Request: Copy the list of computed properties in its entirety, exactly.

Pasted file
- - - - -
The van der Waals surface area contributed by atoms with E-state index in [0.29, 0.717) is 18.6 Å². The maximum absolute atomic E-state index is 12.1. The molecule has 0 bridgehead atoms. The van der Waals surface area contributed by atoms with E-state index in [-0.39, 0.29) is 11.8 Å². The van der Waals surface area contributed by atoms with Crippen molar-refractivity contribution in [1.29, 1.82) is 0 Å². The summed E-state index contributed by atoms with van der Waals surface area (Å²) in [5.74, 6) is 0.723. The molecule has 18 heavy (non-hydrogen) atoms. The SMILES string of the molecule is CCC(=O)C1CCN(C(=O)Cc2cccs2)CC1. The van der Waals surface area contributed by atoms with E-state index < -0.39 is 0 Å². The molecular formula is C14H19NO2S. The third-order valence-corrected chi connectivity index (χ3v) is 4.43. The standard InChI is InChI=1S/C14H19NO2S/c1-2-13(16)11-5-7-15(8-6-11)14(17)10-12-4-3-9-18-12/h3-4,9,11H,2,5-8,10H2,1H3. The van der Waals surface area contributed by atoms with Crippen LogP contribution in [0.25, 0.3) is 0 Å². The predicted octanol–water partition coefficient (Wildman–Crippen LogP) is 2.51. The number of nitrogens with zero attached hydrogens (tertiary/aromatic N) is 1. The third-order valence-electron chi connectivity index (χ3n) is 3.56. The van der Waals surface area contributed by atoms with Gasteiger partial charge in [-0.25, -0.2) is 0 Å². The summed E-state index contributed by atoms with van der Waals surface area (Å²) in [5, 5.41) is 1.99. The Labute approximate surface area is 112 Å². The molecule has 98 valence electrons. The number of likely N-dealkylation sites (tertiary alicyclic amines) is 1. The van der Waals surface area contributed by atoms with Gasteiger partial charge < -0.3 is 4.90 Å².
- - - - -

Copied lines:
The van der Waals surface area contributed by atoms with E-state index in [0.29, 0.717) is 18.6 Å². The maximum absolute atomic E-state index is 12.1. The molecule has 0 bridgehead atoms. The van der Waals surface area contributed by atoms with E-state index in [-0.39, 0.29) is 11.8 Å². The van der Waals surface area contributed by atoms with Crippen molar-refractivity contribution in [1.29, 1.82) is 0 Å². The summed E-state index contributed by atoms with van der Waals surface area (Å²) in [5.74, 6) is 0.723. The molecule has 18 heavy (non-hydrogen) atoms. The SMILES string of the molecule is CCC(=O)C1CCN(C(=O)Cc2cccs2)CC1. The van der Waals surface area contributed by atoms with E-state index < -0.39 is 0 Å². The molecular formula is C14H19NO2S. The third-order valence-corrected chi connectivity index (χ3v) is 4.43. The standard InChI is InChI=1S/C14H19NO2S/c1-2-13(16)11-5-7-15(8-6-11)14(17)10-12-4-3-9-18-12/h3-4,9,11H,2,5-8,10H2,1H3. The van der Waals surface area contributed by atoms with Crippen LogP contribution in [0.25, 0.3) is 0 Å². The predicted octanol–water partition coefficient (Wildman–Crippen LogP) is 2.51. The number of nitrogens with zero attached hydrogens (tertiary/aromatic N) is 1. The third-order valence-electron chi connectivity index (χ3n) is 3.56. The van der Waals surface area contributed by atoms with Gasteiger partial charge in [-0.25, -0.2) is 0 Å². The summed E-state index contributed by atoms with van der Waals surface area (Å²) in [5, 5.41) is 1.99. The Labute approximate surface area is 112 Å². The molecule has 98 valence electrons. The number of likely N-dealkylation sites (tertiary alicyclic amines) is 1. The van der Waals surface area contributed by atoms with Gasteiger partial charge < -0.3 is 4.90 Å².